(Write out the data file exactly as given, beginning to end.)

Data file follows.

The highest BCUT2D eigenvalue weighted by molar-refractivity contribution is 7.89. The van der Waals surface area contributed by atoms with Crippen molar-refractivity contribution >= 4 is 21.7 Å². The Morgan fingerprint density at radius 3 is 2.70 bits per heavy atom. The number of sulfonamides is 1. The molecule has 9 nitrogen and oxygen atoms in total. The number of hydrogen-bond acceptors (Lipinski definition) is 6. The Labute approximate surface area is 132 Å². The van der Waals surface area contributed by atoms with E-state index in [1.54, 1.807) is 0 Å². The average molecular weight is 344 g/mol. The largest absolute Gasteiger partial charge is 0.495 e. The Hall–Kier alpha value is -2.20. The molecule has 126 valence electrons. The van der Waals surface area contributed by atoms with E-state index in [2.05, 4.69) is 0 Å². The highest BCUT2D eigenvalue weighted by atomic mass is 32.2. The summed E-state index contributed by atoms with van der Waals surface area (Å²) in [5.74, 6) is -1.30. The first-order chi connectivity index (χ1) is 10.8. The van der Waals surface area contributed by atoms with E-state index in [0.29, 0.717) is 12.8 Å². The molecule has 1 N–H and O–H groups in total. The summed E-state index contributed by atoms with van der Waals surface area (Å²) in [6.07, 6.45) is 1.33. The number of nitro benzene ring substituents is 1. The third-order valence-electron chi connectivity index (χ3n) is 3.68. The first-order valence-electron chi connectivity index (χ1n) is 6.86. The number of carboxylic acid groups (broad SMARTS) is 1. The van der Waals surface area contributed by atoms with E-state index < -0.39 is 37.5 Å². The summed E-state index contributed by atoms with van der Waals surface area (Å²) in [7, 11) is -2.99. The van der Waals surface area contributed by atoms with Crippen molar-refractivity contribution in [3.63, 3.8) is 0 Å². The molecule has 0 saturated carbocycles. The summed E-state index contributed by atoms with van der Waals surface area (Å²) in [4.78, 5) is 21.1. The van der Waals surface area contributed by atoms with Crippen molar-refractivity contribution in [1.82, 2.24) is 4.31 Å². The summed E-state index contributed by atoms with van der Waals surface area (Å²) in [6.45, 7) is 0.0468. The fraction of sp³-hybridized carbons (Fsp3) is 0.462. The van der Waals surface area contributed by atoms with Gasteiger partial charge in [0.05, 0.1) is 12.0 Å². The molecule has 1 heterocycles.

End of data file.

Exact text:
The highest BCUT2D eigenvalue weighted by molar-refractivity contribution is 7.89. The van der Waals surface area contributed by atoms with Crippen molar-refractivity contribution >= 4 is 21.7 Å². The Morgan fingerprint density at radius 3 is 2.70 bits per heavy atom. The number of sulfonamides is 1. The molecule has 9 nitrogen and oxygen atoms in total. The number of hydrogen-bond acceptors (Lipinski definition) is 6. The Labute approximate surface area is 132 Å². The van der Waals surface area contributed by atoms with E-state index in [1.54, 1.807) is 0 Å². The average molecular weight is 344 g/mol. The largest absolute Gasteiger partial charge is 0.495 e. The Hall–Kier alpha value is -2.20. The molecule has 126 valence electrons. The van der Waals surface area contributed by atoms with E-state index in [2.05, 4.69) is 0 Å². The highest BCUT2D eigenvalue weighted by atomic mass is 32.2. The summed E-state index contributed by atoms with van der Waals surface area (Å²) in [5.74, 6) is -1.30. The first-order chi connectivity index (χ1) is 10.8. The van der Waals surface area contributed by atoms with E-state index in [0.29, 0.717) is 12.8 Å². The molecule has 1 N–H and O–H groups in total. The summed E-state index contributed by atoms with van der Waals surface area (Å²) in [6.07, 6.45) is 1.33. The number of nitro benzene ring substituents is 1. The third-order valence-electron chi connectivity index (χ3n) is 3.68. The first-order valence-electron chi connectivity index (χ1n) is 6.86. The number of carboxylic acid groups (broad SMARTS) is 1. The van der Waals surface area contributed by atoms with E-state index < -0.39 is 37.5 Å². The summed E-state index contributed by atoms with van der Waals surface area (Å²) in [7, 11) is -2.99. The van der Waals surface area contributed by atoms with Crippen molar-refractivity contribution in [3.63, 3.8) is 0 Å². The molecule has 0 saturated carbocycles. The summed E-state index contributed by atoms with van der Waals surface area (Å²) in [4.78, 5) is 21.1. The van der Waals surface area contributed by atoms with Crippen molar-refractivity contribution in [1.82, 2.24) is 4.31 Å². The summed E-state index contributed by atoms with van der Waals surface area (Å²) in [6.45, 7) is 0.0468. The fraction of sp³-hybridized carbons (Fsp3) is 0.462. The van der Waals surface area contributed by atoms with Gasteiger partial charge in [0.05, 0.1) is 12.0 Å². The molecule has 1 heterocycles.